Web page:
1913: LaGrange booming as trade center

Julia Dyar

September 1, 2013

Septembers past, 100 years ago.

From the LaGrange Reporter, 1913.

Front Page News:

Fall Business Outlook Good — That LaGrange will be one of the great cities of the South some time is becoming more and more in evidence as, every day, people from farther and farther away come here and see the advantages of this city as a trade center.

People from miles around were here Saturday and all bought good. The merchants of LaGrange were kept busy from morning to night and the sales ran away up into big figures. A total of 545 bales of cotton were brought to the city and sold.

Never before in the history of LaGrange could one find such glorious spirits as are evidenced by the merchants of LaGrange over the prospects for greater business and a greater city.

Be A Booster! — Chamber of Commerce Secretary Clarke has ordered several hundred lapel and stick pin buttons boosting LaGrange for promotional purposes in the days to come.

After the approval of the design the order for the Booster Buttons has been placed with an eastern house of wide reputation.

The button will be a combination of rose gold, blue enamel and white enamel with lettering in gold wire sunk into the enamel. It will be oblong in shape and will come both in lapel button form and as a stick pin so that those who wear them can take their choice of either style.

The design on the button is of a monster electric powerhouse stamped into the button in raised rose gold. Under the powerhouse in gold wire letters in the white enamel are the words, “Powerhouse of Opportunity” and above the powerhouse is the word, “LaGrange,” in strong bold letters. Around the rim of the button are the words “LaGrange, Georgia Chamber of Commerce.”

This is just one more leadership step on the part of LaGrange in matters supporting publicity and development.

Boys’ Club to be Organized Soon — The young men of LaGrange have felt for a long time the need for a Y.M.C.A. or some place they could go in times of idleness for a few hours reading or meeting with friends.

The new club has not been formally organized yet, but 20 boys have agreed to join such a group and they have planned an organizational meeting for Friday night.

This will offer young men in the area not old enough to join the lodges of the city, or who have other reasons for not doing so, the means of harmless diversion during the time between working hours, as well as on Sunday afternoons, etc.

This would be a step toward the organization of a Y.M.C.A. for LaGrange.

7,898 Marriages in Troup County Since 1905 — Troup County’s official records report that there have been 7,898 people joined in the holy bonds of matrimony in Troup County since the year 1905.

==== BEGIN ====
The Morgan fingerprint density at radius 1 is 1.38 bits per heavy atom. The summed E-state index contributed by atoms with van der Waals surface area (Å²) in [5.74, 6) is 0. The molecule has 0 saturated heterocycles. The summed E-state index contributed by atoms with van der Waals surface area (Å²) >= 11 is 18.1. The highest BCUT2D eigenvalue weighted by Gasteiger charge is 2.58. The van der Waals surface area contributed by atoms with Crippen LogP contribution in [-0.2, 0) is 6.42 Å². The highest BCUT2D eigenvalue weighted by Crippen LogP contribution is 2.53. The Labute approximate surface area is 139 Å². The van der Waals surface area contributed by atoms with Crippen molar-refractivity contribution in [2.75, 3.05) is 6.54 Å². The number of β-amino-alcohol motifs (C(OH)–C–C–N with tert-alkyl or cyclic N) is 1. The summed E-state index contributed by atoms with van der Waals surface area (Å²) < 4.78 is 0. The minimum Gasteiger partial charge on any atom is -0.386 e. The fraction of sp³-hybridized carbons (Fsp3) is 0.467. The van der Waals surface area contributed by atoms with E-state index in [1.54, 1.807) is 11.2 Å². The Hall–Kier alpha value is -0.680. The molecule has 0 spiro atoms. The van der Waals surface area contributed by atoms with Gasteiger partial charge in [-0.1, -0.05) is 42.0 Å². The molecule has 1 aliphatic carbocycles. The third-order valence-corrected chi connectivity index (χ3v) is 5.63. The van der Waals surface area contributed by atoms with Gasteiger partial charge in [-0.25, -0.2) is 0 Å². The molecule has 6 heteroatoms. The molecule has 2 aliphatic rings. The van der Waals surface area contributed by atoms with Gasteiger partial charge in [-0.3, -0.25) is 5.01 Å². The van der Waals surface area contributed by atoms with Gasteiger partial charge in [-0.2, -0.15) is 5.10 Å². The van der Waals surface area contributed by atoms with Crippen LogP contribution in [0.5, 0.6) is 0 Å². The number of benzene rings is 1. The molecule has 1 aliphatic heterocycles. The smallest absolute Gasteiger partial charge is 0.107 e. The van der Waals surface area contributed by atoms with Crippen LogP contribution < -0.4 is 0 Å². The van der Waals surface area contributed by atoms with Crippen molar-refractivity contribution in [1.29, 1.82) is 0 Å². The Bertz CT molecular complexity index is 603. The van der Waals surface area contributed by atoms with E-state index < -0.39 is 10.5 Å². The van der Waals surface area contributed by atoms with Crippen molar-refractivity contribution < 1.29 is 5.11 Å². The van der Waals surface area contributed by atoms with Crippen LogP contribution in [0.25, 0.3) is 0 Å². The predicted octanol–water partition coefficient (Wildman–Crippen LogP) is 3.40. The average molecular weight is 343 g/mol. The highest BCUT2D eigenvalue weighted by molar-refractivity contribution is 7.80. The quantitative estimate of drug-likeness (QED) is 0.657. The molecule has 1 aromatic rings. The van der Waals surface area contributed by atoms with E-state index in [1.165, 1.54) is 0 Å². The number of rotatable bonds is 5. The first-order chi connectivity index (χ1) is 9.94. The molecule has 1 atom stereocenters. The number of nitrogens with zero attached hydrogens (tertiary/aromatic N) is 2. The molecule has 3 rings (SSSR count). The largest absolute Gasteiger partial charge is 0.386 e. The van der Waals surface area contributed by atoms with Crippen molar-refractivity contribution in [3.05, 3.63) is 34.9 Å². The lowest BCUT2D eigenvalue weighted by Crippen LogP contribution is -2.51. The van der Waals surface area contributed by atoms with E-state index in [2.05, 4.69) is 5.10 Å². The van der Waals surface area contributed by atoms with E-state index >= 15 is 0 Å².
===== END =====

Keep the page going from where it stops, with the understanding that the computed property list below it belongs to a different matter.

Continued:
The number, according to the last census of our city, is more than the entire population of LaGrange.

Judge H. T. Woodward, ordinary of the county, has been one of the prominent factors in this large number of matches. He issues the license for every marriage in the county and has also married a good many people during his tenure of office.

Fuller E. Callaway Named on Western and Atlantic Commission — Gov. John Slaton has appointed Fuller E. Callaway of LaGrange and G. Gunby Jordan of Columbus as the state-at-large members of the special Western and Atlantic Railroad Commission.

The Commission, composed of five members of the House, three from the Senate and the two from the state-at-large, will be charged with a careful investigation of the affairs of the state’s Western and Atlantic road.

Since Mr. Callaway is absent from the city it is not known yet whether he will accept the appointment or not. Mr. Callaway’s many friends and people generally will appreciate the honor conferred on this popular and useful citizen. It is hoped that he will accept.

Editorial Briefs: The melancholy days have come, the saddest of the year; the country ought to be at peace, but Congress still is here.

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Work will soon be started on the gas plant. That’s fine! All of the ashes, smoke and soot of the coal will be taken out at the plant, the gas piped into our homes and it will only require the turn of a knob and striking of a match to get intense, concentrated heat instantly. This will be a great boon to our housewives.

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Don’t forget the two things that LaGrange needs worse than anything: a big, new hotel and an auditorium. Let’s have them by this time next year.